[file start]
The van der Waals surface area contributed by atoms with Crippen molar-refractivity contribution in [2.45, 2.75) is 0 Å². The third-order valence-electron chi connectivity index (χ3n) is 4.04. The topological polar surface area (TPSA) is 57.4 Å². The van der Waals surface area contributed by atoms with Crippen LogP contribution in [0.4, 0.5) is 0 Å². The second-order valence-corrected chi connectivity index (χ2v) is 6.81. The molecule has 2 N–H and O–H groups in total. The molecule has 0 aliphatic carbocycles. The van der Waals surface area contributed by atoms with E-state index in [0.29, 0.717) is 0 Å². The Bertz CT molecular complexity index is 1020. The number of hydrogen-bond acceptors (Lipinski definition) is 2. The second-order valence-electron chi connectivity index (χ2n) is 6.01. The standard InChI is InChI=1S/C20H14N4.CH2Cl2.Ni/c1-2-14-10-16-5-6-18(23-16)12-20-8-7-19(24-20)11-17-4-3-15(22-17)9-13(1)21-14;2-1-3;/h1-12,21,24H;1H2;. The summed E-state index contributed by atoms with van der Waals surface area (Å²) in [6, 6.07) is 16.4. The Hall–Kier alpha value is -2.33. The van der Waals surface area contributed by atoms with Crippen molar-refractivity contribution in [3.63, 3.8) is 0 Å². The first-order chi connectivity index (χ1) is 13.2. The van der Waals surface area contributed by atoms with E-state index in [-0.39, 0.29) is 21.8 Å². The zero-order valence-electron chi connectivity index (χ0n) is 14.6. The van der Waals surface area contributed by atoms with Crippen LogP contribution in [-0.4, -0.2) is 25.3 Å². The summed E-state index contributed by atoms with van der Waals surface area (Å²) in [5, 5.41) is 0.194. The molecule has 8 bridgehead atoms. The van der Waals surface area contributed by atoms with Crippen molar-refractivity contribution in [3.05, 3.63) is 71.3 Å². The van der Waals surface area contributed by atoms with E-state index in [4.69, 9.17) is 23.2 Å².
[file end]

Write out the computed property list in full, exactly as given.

The van der Waals surface area contributed by atoms with Crippen molar-refractivity contribution in [2.45, 2.75) is 0 Å². The third-order valence-electron chi connectivity index (χ3n) is 4.04. The topological polar surface area (TPSA) is 57.4 Å². The van der Waals surface area contributed by atoms with Crippen LogP contribution in [0.4, 0.5) is 0 Å². The second-order valence-corrected chi connectivity index (χ2v) is 6.81. The molecule has 2 N–H and O–H groups in total. The molecule has 0 aliphatic carbocycles. The van der Waals surface area contributed by atoms with E-state index in [0.29, 0.717) is 0 Å². The Bertz CT molecular complexity index is 1020. The number of hydrogen-bond acceptors (Lipinski definition) is 2. The second-order valence-electron chi connectivity index (χ2n) is 6.01. The standard InChI is InChI=1S/C20H14N4.CH2Cl2.Ni/c1-2-14-10-16-5-6-18(23-16)12-20-8-7-19(24-20)11-17-4-3-15(22-17)9-13(1)21-14;2-1-3;/h1-12,21,24H;1H2;. The summed E-state index contributed by atoms with van der Waals surface area (Å²) in [6, 6.07) is 16.4. The Hall–Kier alpha value is -2.33. The van der Waals surface area contributed by atoms with Crippen molar-refractivity contribution in [3.63, 3.8) is 0 Å². The first-order chi connectivity index (χ1) is 13.2. The van der Waals surface area contributed by atoms with E-state index in [-0.39, 0.29) is 21.8 Å². The zero-order valence-electron chi connectivity index (χ0n) is 14.6. The van der Waals surface area contributed by atoms with Crippen LogP contribution in [-0.4, -0.2) is 25.3 Å². The summed E-state index contributed by atoms with van der Waals surface area (Å²) in [5, 5.41) is 0.194. The molecule has 8 bridgehead atoms. The van der Waals surface area contributed by atoms with Crippen molar-refractivity contribution in [3.05, 3.63) is 71.3 Å². The van der Waals surface area contributed by atoms with E-state index in [4.69, 9.17) is 23.2 Å².